Perhaps chose because Valentine’s Day falls within it, February is appropriately National Heart Month in America.
Heart disease kills an estimated 630,000 Americans each year. It’s the leading cause of death for both men and women. In the United States, the most common type of heart disease is coronary artery disease (CAD), which can lead to a heart attack. In Wisconsin, Heart Disease is the number one cause of death. In 2007, the most current year with data available, there were more than 87,000 hospitalizations for cardiovascular disease in Wisconsin, accounting for approximately $2.8 billion in hospital-related expenditures. CAD accounted for about 32% (14,836) of all deaths (46,117) in Wisconsin. This includes 6,824 deaths due to coronary heart disease, 1,419 to congestive heart failure and 2,632 to stroke.
These are sobering numbers, but you can greatly reduce your risk for CAD through lifestyle changes and, in some cases, medication. You can make healthy changes to lower your risk of developing heart disease. Controlling and preventing risk factors is also important for people who already have heart disease.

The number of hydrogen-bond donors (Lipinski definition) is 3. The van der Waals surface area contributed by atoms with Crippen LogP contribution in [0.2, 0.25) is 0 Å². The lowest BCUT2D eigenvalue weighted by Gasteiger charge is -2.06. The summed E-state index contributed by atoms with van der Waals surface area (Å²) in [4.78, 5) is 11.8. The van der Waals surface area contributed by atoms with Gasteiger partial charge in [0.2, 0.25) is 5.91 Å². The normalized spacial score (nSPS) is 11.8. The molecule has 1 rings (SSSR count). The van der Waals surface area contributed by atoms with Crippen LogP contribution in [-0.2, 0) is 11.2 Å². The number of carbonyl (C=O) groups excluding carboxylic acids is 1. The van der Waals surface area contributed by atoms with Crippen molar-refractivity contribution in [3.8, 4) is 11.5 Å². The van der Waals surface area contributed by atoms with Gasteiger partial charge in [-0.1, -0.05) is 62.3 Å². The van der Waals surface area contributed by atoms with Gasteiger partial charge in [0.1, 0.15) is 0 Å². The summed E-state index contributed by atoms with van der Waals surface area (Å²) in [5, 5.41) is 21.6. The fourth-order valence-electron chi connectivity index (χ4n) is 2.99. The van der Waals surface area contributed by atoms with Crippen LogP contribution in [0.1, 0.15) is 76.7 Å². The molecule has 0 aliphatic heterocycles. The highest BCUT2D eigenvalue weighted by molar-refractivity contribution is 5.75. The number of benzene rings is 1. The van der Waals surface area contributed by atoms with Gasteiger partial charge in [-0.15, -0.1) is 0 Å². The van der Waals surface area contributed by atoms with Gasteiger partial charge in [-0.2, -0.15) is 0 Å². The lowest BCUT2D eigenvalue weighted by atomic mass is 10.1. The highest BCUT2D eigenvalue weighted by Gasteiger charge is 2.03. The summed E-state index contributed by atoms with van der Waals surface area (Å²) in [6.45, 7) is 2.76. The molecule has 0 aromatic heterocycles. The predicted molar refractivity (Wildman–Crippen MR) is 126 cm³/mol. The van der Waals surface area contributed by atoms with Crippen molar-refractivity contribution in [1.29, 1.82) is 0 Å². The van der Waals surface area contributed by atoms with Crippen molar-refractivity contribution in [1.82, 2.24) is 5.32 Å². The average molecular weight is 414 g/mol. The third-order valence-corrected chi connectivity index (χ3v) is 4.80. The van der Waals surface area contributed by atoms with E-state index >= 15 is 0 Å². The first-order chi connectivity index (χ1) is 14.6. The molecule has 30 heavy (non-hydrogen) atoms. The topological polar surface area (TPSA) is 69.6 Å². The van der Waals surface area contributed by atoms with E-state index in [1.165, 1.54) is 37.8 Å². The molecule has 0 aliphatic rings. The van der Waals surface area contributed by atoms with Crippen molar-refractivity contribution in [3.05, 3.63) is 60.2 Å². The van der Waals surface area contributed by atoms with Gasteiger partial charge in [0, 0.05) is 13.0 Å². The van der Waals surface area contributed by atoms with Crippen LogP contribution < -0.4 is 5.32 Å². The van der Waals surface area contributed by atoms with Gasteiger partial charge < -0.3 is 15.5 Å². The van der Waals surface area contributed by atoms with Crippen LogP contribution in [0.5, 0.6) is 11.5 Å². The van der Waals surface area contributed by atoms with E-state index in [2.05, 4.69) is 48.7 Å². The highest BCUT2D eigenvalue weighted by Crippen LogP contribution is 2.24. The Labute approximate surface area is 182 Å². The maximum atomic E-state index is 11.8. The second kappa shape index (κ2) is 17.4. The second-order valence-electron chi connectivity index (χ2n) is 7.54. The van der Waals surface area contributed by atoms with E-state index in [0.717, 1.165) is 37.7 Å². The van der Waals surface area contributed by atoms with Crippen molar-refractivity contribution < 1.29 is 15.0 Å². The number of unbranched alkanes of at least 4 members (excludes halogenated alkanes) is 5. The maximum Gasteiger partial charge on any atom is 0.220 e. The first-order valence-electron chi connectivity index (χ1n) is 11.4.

• Watch your weight.
• Quit smoking and stay away from secondhand smoke.
• Control your cholesterol and blood pressure.
• If you drink alcohol, drink only in moderation.
• Get active and eat healthy.
• Talk to your doctor about taking aspirin every day if you are a man over the age of 45
• Manage stress.
Men and Heart Disease: Quick Facts
- In 2007, heart disease was the cause of death in 309,821 American men.
- The average age for a first heart attack for men is 66 years.
- Almost half of men who have a heart attack under age 65 die within 8 years.
- Between 70% and 89% of sudden cardiac events occur in men.
For more information and facts about men and heart disease, visit the Men and Heart Disease Fact Sheet.